ribera-martiri-de-sant-bartomeu-large-bannerThis autumn, Dulwich Picture Gallery will present the first exhibition in the UK dedicated to the Spanish Baroque painter, draughtsman and printmaker Jusepe de Ribera (1591–1652). Born in Játiva, Valencia, Ribera emigrated to Italy as a young artist. Proud of his Spanish heritage, he eventually settled in Naples, then a Spanish territory, but never again returned to Spain. A hybrid figure, Ribera had a significant influence on the art of both countries in the seventeenth century.

Introducing this artist to a UK audience, the exhibition will focus on some of Ribera’s most powerful images featuring saints and sinners, flaying and flogging. Ribera’s images of pain have often been described as shocking and even grotesque in their realism. In a common historiographical trope, the artist himself has been labelled as sadistic and violent. Challenging this long-standing interpretation, Ribera: Art of Violence will reveal the complex artistic, religious and cultural discourses underpinning the artist’s violent imagery in paint and on paper. This exploration will be anchored by a number of major loans from North American and European collections, with some works travelling to the UK for the first time.

613cmo6qaylA scholarly catalogue will accompany the exhibition, showcasing the new research which has informed the display.

Ribera: Art of Violence is co-curated by ARTES committee member Dr Edward Payne, author of a PhD thesis on the theme of violence in Ribera’s art (2012) and contributor to the catalogue raisonné of Ribera’s drawings (2016), and Dr Xavier Bray (Director, The Wallace Collection), former Arturo and Holly Melosi Chief Curator at Dulwich Picture Gallery, and curator of the National Gallery’s exhibitions The Sacred Made Real: Spanish Painting and Sculpture 1600–1700 (2009) and Goya: The Portraits (2015).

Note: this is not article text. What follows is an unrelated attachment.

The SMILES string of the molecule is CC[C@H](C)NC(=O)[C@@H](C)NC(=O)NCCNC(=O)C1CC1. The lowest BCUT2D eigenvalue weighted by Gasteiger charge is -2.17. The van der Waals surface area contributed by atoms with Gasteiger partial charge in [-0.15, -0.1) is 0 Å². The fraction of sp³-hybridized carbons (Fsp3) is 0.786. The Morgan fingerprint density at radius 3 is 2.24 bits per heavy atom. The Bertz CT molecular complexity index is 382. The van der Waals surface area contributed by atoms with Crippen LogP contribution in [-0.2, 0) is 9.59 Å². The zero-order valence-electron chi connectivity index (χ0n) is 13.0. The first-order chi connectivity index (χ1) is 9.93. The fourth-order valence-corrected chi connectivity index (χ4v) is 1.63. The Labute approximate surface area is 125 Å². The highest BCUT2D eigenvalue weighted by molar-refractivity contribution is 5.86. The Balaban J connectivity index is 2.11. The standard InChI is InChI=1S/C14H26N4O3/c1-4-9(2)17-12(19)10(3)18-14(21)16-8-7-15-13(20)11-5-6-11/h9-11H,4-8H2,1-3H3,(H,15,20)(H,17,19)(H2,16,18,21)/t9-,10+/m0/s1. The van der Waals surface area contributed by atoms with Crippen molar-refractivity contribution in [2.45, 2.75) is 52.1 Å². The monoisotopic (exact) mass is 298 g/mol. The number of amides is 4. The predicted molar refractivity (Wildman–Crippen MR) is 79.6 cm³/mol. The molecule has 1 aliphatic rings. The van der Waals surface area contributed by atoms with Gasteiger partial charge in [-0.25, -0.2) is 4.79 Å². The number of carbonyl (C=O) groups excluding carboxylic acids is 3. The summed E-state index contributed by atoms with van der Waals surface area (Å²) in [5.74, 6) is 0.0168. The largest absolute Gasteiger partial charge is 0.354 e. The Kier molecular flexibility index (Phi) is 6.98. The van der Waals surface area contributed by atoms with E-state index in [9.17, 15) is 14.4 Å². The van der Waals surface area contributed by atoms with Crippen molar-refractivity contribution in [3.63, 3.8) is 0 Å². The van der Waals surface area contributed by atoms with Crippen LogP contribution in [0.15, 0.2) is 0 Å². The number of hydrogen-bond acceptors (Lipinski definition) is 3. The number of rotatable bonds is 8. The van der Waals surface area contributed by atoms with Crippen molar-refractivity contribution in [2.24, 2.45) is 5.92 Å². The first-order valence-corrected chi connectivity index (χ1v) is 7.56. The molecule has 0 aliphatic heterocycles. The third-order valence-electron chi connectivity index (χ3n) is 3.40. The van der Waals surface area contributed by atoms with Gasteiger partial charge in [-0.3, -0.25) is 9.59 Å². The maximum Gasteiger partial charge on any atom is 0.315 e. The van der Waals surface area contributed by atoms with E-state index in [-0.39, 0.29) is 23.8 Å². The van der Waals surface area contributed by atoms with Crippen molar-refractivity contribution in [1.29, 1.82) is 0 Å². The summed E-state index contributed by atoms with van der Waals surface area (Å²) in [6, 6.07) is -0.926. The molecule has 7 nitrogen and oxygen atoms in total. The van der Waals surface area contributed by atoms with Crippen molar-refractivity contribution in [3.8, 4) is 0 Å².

The exhibition will be accompanied by an exciting series of events, from an international study day to Animalisa contemporary dance performance. Here is a selection of the most interesting…

  • Ribera: Curator’s Introduction with Dr Edward Payne, 27 September 2018, 12.30pm–1.30pm
  • Skin Deepa workshop on tattoos and skin art led by Dr Matt Lodder, tattoo historian, and Alex Binnie, tattoo artist. 19 October 2018, 7–9.30pm
  • From the Collection: The Aftermath of Violencea journey through shock, grief, acceptance and healing, led by Jennifer Scott, The Sackler Director of Dulwich Picture Gallery, and based on works by Carlo Dolci, Rubens, Van Dyck and Poussin in the Gallery’s collection. 2 November 2018, 12.30–1.30pm
  •  Ribera: Curator’s Introduction with Dr Xavier Bray, 8 November 2018, 7.30pm–8.30pm
  • Beneath The Skin of Ribera’s Bodiesa lecture by Dr Jack Hartnell, Lecturer in Art History at the University of East Anglia. The lecture will reveal the complex and fascinating ways in which the people of the Middle Ages thought about, explored and experienced their physical selves. 30 November 2018, 12.30pm–1.30pm
  • Ribera Study Day, a day of in-depth discussions around the role of violence in art, which will bring together a range of multi-disciplined creative and scholarly minds to prod, probe and discuss profound questions exploring the many facets of Ribera’s work. 10 December 2018, 2.00pm–5.00pm
  • Art and Violence in Renaissance Florence, a lecture by Dr Scott Nethersole, Senior Lecturer in Italian Renaissance Art at The Courtauld Institute of Art in London. This event will explore the relationship between art and violence in 15th-century Florence, exposing the underbelly of a period more often celebrated for enlightened and progressive ideas. 18 January 2019, 12.30–1.30pm

And last but not least, a curator-led tour for ARTES members, which will take place on 28 September 2018 from 9.00am.

4 months to go! ‘Ribera: Art of Violence’ opens 26 September 2018 at Dulwich Picture Gallery, London